Lung cancer patients with diabetes tend to live longer than patients without diabetes, according to a new study from Norway due to be published in the November issue of the Journal of Thoracic Oncology. The researchers did not offer an explanation for the tendency; they suggested it needs further investigation, and diabetes should not be considered as a reason to withhold standard cancer therapy.

In their background information, the researchers, from Norwegian University of Science and Technology and Trondheim University, write that patients with lung cancer often have other diseases, one of them being diabetes. However, evidence on the impact of diabetes on lung cancer survival is conflicting, so they wanted to do a large study focusing on this.

For their analysis they compared survival with and without diabetes in 1,677 lung cancer cases (among which 77 patients had also been diagnosed with diabetes mellitus).

1,031 cases were from the Nord-Trondelag Health Study (HUNT study) linked to the Norwegian Cancer Registry, 436 from the Pemetrexed Gemcitabine (PEG) study, and 210 from the Norwegian Lung Cancer Biobank registry.

The results showed that:

  • The 1-year survival rate for patients with lung cancer who also had diabetes was 43% compared to 28% for those without diabetes,
  • The 2-year survival rates were 19% and 11% respectively, and
  • The 3-year survival rates were 3% and 1% respectively.
  • When they adjusted for variables such as gender, age, stage of disease, the hazard ratio for survival in patients with lung cancer and diabetes mellitus was 0.55 (95% CI, 0.41-0.75), indicating that at a point in time, nearly twice as many lung cancer patients without diabetes died compared to those with diabetes.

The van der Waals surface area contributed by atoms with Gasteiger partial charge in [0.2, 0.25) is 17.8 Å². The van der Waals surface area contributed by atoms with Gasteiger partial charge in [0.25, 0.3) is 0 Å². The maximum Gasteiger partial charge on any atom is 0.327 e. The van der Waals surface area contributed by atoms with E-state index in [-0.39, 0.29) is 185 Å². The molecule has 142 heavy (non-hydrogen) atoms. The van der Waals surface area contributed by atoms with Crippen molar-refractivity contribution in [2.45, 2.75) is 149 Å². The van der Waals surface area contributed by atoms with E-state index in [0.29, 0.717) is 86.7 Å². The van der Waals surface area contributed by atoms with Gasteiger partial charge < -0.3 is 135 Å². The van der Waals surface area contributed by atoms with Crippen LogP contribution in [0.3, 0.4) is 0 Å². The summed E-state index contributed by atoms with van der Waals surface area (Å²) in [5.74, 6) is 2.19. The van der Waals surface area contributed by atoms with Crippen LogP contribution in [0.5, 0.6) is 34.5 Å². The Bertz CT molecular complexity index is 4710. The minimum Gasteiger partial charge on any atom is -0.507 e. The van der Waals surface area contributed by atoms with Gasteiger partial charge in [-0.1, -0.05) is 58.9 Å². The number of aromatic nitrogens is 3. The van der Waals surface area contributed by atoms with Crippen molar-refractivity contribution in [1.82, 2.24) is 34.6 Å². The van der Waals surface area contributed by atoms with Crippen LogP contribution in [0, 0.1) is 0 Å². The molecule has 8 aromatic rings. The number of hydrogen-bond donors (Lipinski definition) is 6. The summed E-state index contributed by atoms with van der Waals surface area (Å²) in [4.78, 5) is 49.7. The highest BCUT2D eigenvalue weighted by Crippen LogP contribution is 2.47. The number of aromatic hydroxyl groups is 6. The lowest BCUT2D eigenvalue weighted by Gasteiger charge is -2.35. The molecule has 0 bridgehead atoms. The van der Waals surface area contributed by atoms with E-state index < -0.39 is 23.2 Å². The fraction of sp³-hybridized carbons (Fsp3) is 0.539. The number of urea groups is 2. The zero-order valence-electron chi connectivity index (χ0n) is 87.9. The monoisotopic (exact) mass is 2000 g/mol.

The researchers concluded that:

“Patients with lung cancer with diabetes mellitus have an increased survival compared with those without diabetes mellitus.”

They also found that patients with diabetes had a lower rate of metastatic cancer, that is they were less likely to have tumors that had spread.

At first they thought this might explain why the patients with diabetes survived longer, because most patients with lung cancer don’t die from the primary tumor but from the secondary tumors.

But, when they investigated further, things were not as straightforward as one might assume. It looks more like diabetes itself may be the important factor:

“… as we adjusted for stage of disease in our analyses this potential advantage can hardly explain the observed increased survival in patients with diabetes mellitus. In addition, increased survival in patients with diabetes mellitus was clearly demonstrated in the PEG study where all patients had advanced lung cancer.”

This is why they called for more research to be done:

“The survival benefit [of diabetes] may be of clinical importance and should be focused on in future studies.”

In the meantime, they recommended:

“Standard therapy should not be withheld from patients with diabetes mellitus provided they are otherwise fit, even if it may be considered a significant comorbidity.”

Written by Catharine Paddock PhD